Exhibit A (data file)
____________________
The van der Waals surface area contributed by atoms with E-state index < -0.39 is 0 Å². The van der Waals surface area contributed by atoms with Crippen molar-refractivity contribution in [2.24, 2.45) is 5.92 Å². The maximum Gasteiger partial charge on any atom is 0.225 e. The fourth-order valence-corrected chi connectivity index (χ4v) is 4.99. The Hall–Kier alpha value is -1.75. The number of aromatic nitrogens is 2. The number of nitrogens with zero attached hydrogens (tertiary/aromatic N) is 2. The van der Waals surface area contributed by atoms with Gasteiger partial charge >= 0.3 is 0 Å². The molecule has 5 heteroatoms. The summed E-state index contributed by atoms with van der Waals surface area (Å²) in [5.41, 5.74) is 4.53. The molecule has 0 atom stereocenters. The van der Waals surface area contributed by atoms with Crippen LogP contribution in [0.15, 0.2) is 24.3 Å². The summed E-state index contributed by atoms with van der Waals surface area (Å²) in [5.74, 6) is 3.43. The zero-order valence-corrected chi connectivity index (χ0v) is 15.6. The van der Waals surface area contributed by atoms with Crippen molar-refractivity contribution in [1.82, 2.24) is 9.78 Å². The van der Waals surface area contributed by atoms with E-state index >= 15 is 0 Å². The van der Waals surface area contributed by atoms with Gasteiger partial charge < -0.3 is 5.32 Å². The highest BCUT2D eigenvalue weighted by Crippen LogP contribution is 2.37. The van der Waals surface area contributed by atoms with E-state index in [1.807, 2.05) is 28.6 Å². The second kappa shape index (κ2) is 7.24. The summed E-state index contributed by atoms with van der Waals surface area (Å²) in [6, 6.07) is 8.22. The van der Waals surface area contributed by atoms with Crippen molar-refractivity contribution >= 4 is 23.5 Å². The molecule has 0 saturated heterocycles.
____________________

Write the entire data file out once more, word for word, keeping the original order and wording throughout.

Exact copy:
The van der Waals surface area contributed by atoms with E-state index < -0.39 is 0 Å². The van der Waals surface area contributed by atoms with Crippen molar-refractivity contribution in [2.24, 2.45) is 5.92 Å². The maximum Gasteiger partial charge on any atom is 0.225 e. The fourth-order valence-corrected chi connectivity index (χ4v) is 4.99. The Hall–Kier alpha value is -1.75. The number of aromatic nitrogens is 2. The number of nitrogens with zero attached hydrogens (tertiary/aromatic N) is 2. The van der Waals surface area contributed by atoms with Gasteiger partial charge >= 0.3 is 0 Å². The molecule has 5 heteroatoms. The summed E-state index contributed by atoms with van der Waals surface area (Å²) in [5.41, 5.74) is 4.53. The molecule has 0 atom stereocenters. The van der Waals surface area contributed by atoms with Crippen LogP contribution in [0.15, 0.2) is 24.3 Å². The summed E-state index contributed by atoms with van der Waals surface area (Å²) in [5.74, 6) is 3.43. The zero-order valence-corrected chi connectivity index (χ0v) is 15.6. The van der Waals surface area contributed by atoms with Crippen molar-refractivity contribution in [1.82, 2.24) is 9.78 Å². The van der Waals surface area contributed by atoms with E-state index >= 15 is 0 Å². The van der Waals surface area contributed by atoms with Gasteiger partial charge < -0.3 is 5.32 Å². The highest BCUT2D eigenvalue weighted by Crippen LogP contribution is 2.37. The van der Waals surface area contributed by atoms with E-state index in [1.807, 2.05) is 28.6 Å². The second kappa shape index (κ2) is 7.24. The summed E-state index contributed by atoms with van der Waals surface area (Å²) in [6, 6.07) is 8.22. The van der Waals surface area contributed by atoms with Crippen molar-refractivity contribution >= 4 is 23.5 Å². The molecule has 0 saturated heterocycles.